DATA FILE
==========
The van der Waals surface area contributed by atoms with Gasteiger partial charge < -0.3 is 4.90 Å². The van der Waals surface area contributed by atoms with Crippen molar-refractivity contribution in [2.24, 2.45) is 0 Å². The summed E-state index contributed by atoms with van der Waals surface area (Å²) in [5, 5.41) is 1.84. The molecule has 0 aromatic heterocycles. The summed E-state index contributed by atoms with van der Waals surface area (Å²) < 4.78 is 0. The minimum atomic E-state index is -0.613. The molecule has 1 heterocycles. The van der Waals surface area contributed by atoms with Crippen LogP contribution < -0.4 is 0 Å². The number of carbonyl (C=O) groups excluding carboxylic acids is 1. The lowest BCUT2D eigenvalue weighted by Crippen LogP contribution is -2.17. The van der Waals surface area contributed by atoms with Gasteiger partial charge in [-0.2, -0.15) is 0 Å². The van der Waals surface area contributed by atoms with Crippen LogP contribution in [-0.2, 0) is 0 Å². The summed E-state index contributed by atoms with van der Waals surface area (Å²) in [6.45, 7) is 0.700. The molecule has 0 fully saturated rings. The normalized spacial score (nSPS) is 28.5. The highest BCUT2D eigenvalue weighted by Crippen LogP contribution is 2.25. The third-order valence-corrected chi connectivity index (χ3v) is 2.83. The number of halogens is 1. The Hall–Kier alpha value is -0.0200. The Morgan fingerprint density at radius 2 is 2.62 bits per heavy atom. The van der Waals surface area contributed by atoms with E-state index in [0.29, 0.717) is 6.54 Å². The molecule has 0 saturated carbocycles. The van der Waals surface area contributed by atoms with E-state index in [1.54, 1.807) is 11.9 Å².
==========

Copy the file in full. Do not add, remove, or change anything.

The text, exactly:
The van der Waals surface area contributed by atoms with Gasteiger partial charge < -0.3 is 4.90 Å². The van der Waals surface area contributed by atoms with Crippen molar-refractivity contribution in [2.24, 2.45) is 0 Å². The summed E-state index contributed by atoms with van der Waals surface area (Å²) in [5, 5.41) is 1.84. The molecule has 0 aromatic heterocycles. The summed E-state index contributed by atoms with van der Waals surface area (Å²) < 4.78 is 0. The minimum atomic E-state index is -0.613. The molecule has 1 heterocycles. The van der Waals surface area contributed by atoms with Crippen LogP contribution < -0.4 is 0 Å². The number of carbonyl (C=O) groups excluding carboxylic acids is 1. The lowest BCUT2D eigenvalue weighted by Crippen LogP contribution is -2.17. The van der Waals surface area contributed by atoms with Gasteiger partial charge in [-0.2, -0.15) is 0 Å². The van der Waals surface area contributed by atoms with Crippen LogP contribution in [-0.2, 0) is 0 Å². The summed E-state index contributed by atoms with van der Waals surface area (Å²) in [6.45, 7) is 0.700. The molecule has 0 fully saturated rings. The normalized spacial score (nSPS) is 28.5. The highest BCUT2D eigenvalue weighted by Crippen LogP contribution is 2.25. The third-order valence-corrected chi connectivity index (χ3v) is 2.83. The number of halogens is 1. The Hall–Kier alpha value is -0.0200. The Morgan fingerprint density at radius 2 is 2.62 bits per heavy atom. The van der Waals surface area contributed by atoms with E-state index in [0.29, 0.717) is 6.54 Å². The molecule has 0 saturated carbocycles. The van der Waals surface area contributed by atoms with E-state index in [1.54, 1.807) is 11.9 Å².